While feeling overlooked or undervalued may be psychologically simple, it contains something more — other, that is, than the fame that comes of not being famous. When neglect is accepted, made effectively benign, it allows for Diaspora, displaced wandering.  This "dark night" projects a series of schizophrenic tropes clustering themselves around "the outcast genius," many of which are hard to obtain because our culture coerces us into devaluing edgy behavior. Neglect is the work of our enemies, or ourselves, we are made to believe. Yet reputation and fame of their own nature both seem preoccupied with their own pending fall and ruin.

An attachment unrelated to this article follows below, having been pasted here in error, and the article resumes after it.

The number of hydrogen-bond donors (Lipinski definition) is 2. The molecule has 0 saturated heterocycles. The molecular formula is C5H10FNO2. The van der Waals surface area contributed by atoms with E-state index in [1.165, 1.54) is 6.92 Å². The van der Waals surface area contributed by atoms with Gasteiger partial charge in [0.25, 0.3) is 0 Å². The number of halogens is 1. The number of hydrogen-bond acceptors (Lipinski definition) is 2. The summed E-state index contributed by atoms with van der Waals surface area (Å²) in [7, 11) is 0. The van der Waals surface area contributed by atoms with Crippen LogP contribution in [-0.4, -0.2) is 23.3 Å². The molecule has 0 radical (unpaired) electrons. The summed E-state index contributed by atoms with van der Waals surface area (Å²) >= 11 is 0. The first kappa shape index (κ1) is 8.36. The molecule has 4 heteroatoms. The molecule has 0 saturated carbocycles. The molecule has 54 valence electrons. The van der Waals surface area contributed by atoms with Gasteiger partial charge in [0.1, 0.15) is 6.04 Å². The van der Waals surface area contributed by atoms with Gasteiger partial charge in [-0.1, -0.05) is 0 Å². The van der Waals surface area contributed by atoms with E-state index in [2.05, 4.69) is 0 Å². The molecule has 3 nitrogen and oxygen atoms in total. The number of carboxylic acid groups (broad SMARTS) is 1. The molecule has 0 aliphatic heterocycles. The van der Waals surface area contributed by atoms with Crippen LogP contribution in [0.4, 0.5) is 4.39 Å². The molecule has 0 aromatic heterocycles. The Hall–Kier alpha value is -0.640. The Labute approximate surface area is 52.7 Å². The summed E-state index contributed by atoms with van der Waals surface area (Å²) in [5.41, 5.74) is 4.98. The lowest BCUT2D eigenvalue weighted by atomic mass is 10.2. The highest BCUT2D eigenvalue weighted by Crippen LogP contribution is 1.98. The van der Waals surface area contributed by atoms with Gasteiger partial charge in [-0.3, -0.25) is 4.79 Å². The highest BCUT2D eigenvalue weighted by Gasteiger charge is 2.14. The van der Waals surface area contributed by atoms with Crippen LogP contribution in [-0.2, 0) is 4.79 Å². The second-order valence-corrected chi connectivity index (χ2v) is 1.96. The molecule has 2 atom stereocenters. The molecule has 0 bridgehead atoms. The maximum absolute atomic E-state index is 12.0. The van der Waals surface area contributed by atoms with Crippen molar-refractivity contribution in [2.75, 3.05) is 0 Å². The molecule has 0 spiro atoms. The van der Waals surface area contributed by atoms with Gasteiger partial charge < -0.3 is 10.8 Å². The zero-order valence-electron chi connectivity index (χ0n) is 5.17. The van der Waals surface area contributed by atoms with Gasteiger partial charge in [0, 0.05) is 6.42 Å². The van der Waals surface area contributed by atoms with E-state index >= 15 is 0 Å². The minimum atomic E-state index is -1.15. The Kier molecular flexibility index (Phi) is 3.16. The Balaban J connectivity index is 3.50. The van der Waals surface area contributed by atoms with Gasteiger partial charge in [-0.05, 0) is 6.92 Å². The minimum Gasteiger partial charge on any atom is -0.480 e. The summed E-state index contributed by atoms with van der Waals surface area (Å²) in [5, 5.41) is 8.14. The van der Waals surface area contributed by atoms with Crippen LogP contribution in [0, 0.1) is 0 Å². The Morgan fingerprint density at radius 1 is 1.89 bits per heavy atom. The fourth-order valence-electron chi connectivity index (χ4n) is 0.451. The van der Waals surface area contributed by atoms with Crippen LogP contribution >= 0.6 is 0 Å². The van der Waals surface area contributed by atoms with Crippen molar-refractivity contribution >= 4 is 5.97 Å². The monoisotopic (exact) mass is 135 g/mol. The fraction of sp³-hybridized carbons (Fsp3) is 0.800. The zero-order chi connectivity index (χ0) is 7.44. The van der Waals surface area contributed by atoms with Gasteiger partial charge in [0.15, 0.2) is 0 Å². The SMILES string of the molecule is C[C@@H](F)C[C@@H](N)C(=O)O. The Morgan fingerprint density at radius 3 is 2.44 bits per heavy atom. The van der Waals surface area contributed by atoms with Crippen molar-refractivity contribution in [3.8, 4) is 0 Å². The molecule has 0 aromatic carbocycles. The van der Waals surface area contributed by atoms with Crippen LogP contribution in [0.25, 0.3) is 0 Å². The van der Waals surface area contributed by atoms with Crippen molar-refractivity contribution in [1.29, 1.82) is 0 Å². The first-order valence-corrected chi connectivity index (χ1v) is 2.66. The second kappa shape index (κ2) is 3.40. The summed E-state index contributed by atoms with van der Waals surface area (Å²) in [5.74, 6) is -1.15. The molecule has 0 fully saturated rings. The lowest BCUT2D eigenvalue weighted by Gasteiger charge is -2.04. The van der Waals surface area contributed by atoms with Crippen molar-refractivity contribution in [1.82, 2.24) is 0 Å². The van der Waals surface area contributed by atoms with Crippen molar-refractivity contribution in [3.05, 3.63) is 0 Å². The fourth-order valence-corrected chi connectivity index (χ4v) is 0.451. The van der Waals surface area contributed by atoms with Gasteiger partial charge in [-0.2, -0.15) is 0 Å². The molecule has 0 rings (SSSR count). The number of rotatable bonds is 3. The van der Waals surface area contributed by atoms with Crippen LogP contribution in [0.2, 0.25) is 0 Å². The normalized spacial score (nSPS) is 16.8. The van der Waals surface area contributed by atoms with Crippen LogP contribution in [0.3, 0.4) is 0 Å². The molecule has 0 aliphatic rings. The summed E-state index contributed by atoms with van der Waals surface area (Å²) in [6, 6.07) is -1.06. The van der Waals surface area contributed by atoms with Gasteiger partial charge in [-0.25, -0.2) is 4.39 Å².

Then, too, perhaps the feeling of being neglected is assumed, worn like a mask, put on so that the poet does not have to face silence, thereby accepting what arises from nature's indifferent balance. Or maybe neglect is merely misinterpreted silence. There is no answer despite the question. The call does not invoke a response. Risking a somewhat obvious facility, maybe it's the other way round. Neglect, the silence are, in fact, the question, the response to our answer, or call. They are two different things, say, like words and music, color and sound, touch and smell. The dynamic at the core of consciousness is discontinuity, emptiness, a stumbling, an uncertainty. Refusing to face this, do we presume neglect in the face of nature's indifference, in order, backhandedly, to assure ourselves that interest, attention, caring exist but that we're just not getting them, or a fair share at the moment?